Evaluating Officiating in Black & White

I’ll get to the point:

Sports officiating is one of the most fulfilling activities I’ve ever participated in.  It’s fun, exciting and challenging.  The fun and exciting part is because of my love for sports and the even deeper love I have for the mostly young people who play in the contest.  Outside of men’s league basketball, 99% of the 4 sports I officiate are middle or high school age.  Young people are special in my eyes.  I respect those who participate as well as the coaches who spend time molding them into better people through organized sports.  Facilitating a contest so that the rules and spirit of fair play are enforced is vital to the games.  While there are rules, there is also game administration.  In other words it’s not just about calling violations, it’s also understanding what not to call.  There is a certain feel to the game officials have to understand.  Show me an official who administers 100% by the book, and I’ll show you an official that no coach, player or fan wants.  And this is  the focus of this blog… coaches and fans.  Namely my coaches and fans of African descent.

In officiating, conflict among players and coaches is something that goes with the job.  We expect it.  Where there is competition, there is often intensity as a group of individuals collectively fight for pieces of real estate on the floor or field of play.  Resolving conflict and fostering an environment where communication is open and respectful is one of the responsibilities officials have which have nothing to do with the rules.  It’s a give and take.  When lines are crossed, its up to officials to be the arbiter of what is no longer acceptable.

I’ve noticed over the years that there is a general difference in the kind of flack I get from White folks vs. Black when it comes to youth sports.   Again generally, if a white person doesn’t like my calls, he/she criticizes my performance, my aptitude, my judgement.  They may say something like, “That was a horrible call!  What are you looking at?”  Or one of my favorites, “Hey! There’s a game going on out there.  You may want to try watching it!”  These are par for the course.  Any official worth his whistle won’t take these things to heart unless things go overboard.  Don’t get me wrong, there are some white coaches that I know going into a game are going to be jerks for the sake of being a jerk.  For me, the tone is much more important than the words.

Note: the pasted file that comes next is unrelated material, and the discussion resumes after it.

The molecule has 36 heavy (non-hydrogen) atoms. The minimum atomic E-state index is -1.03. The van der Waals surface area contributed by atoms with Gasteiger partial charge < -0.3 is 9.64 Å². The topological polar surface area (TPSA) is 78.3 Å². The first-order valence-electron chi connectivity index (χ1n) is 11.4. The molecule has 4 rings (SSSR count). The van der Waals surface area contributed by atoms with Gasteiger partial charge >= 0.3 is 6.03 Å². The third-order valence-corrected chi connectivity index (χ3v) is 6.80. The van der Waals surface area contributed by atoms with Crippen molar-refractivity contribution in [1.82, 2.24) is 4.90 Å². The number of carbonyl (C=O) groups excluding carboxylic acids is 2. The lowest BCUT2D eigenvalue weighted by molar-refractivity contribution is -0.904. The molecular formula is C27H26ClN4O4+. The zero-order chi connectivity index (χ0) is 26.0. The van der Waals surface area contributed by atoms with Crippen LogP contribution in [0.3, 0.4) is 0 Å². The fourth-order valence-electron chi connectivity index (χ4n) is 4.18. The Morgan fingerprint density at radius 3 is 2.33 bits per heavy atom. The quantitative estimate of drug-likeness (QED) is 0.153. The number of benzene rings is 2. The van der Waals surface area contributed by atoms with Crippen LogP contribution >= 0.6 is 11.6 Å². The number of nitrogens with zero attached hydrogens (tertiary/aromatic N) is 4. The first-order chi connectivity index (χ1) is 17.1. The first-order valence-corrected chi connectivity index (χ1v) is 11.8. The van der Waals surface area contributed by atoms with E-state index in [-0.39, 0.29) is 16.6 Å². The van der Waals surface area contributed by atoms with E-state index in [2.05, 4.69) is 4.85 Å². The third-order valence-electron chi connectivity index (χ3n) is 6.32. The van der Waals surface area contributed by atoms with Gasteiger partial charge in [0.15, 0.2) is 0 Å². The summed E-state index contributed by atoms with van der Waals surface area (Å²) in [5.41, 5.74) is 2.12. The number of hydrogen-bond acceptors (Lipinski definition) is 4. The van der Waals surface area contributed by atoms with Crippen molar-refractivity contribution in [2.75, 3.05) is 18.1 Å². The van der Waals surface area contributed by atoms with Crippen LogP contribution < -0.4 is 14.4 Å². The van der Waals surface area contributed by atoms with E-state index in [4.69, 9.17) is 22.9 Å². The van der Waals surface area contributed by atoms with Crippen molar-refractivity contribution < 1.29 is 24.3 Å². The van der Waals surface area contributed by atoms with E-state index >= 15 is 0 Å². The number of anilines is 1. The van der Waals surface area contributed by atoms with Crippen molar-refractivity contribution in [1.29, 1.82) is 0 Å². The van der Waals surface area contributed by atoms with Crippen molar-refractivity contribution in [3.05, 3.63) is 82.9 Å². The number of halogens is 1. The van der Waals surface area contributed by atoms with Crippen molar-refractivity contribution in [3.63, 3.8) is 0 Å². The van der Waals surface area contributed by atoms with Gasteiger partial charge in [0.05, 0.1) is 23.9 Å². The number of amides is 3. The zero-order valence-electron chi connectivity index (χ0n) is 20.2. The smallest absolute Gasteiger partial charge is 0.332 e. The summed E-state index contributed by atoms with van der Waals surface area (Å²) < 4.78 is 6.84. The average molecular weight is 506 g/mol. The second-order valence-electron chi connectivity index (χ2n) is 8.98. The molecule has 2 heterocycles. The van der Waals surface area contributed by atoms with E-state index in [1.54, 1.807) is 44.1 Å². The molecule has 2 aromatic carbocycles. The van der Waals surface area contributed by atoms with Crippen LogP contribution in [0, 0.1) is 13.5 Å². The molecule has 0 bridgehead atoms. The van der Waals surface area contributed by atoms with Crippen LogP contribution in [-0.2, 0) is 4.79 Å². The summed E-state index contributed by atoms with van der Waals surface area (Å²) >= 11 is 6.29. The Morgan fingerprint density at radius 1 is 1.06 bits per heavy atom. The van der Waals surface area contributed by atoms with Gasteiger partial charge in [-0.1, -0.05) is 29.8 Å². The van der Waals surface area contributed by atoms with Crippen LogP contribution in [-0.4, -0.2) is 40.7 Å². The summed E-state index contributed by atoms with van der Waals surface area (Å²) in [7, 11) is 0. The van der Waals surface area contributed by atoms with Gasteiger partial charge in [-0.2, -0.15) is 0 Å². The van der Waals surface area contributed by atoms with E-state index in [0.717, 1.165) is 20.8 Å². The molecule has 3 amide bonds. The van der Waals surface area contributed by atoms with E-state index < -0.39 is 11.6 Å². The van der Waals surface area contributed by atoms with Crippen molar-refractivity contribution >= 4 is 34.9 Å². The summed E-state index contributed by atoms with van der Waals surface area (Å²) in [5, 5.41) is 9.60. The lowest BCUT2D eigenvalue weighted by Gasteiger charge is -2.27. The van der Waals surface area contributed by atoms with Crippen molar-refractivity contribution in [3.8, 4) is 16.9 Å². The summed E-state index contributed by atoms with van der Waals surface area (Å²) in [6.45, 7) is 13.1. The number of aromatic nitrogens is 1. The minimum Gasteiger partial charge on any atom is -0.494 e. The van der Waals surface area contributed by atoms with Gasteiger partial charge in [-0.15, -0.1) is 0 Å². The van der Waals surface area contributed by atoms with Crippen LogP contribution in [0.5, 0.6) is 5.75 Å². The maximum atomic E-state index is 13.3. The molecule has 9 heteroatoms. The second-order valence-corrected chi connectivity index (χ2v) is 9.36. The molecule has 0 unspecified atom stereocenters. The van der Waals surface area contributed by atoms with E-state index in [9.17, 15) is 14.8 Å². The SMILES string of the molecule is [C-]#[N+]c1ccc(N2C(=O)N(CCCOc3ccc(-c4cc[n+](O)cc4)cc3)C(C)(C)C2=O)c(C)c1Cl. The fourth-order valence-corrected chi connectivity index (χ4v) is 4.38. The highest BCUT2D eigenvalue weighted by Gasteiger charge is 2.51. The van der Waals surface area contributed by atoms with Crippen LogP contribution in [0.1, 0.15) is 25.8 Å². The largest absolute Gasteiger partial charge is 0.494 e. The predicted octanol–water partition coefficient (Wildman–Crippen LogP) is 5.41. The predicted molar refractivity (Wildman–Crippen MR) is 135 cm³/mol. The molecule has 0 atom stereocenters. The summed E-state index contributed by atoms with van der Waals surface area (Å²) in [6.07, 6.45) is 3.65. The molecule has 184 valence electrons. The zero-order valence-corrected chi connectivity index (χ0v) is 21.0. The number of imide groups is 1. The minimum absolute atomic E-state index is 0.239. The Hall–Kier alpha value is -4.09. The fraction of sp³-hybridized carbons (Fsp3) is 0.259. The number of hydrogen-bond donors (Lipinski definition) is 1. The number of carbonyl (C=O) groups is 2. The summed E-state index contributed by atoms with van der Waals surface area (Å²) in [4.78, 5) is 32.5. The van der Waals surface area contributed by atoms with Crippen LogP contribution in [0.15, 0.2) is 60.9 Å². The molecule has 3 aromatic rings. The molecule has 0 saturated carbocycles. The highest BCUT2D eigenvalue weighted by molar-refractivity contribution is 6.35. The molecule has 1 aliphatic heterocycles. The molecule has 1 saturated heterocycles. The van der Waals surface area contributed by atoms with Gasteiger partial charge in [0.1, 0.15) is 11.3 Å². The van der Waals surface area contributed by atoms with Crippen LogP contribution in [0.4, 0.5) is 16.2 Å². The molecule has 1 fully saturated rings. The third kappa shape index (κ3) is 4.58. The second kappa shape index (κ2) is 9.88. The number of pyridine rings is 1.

But then there are my brothers and sisters.  African-Americans; Black folk.  When things aren’t going their way, the phrase that far too many of us go to without nuance or consideration is, “YA”LL CHEATING!”


Listen, to a certain degree, I get it.  Black folk are marginalized in society.  The history and legacy of White supremacy is a prevailing reality that affects most every area of our lives.  When it comes sports, its one of the few areas modern day where we have been able to successfully and compete with the masses consistently.  Many African-American parents see sports as one of their child’s avenues to gain success where there is no subtle or flagrant bias; understanding the bias most black people will face as they get older.  Then there is the passion that just goes along with being a fan.  Fan is short for ‘fanatic.”  Therefore, by definition there is a certain expectation of a lack of logic when it comes to observing athletic competition.  I can be as hyped as anybody yelling at my television when the Lakers or Steelers are on.  Sometimes that includes yelling at the referees.  So again, I get it.  Unfortunately there are those among us who take the ‘cheating,’ accusation (a premise that is often flawed) to a disgraceful level.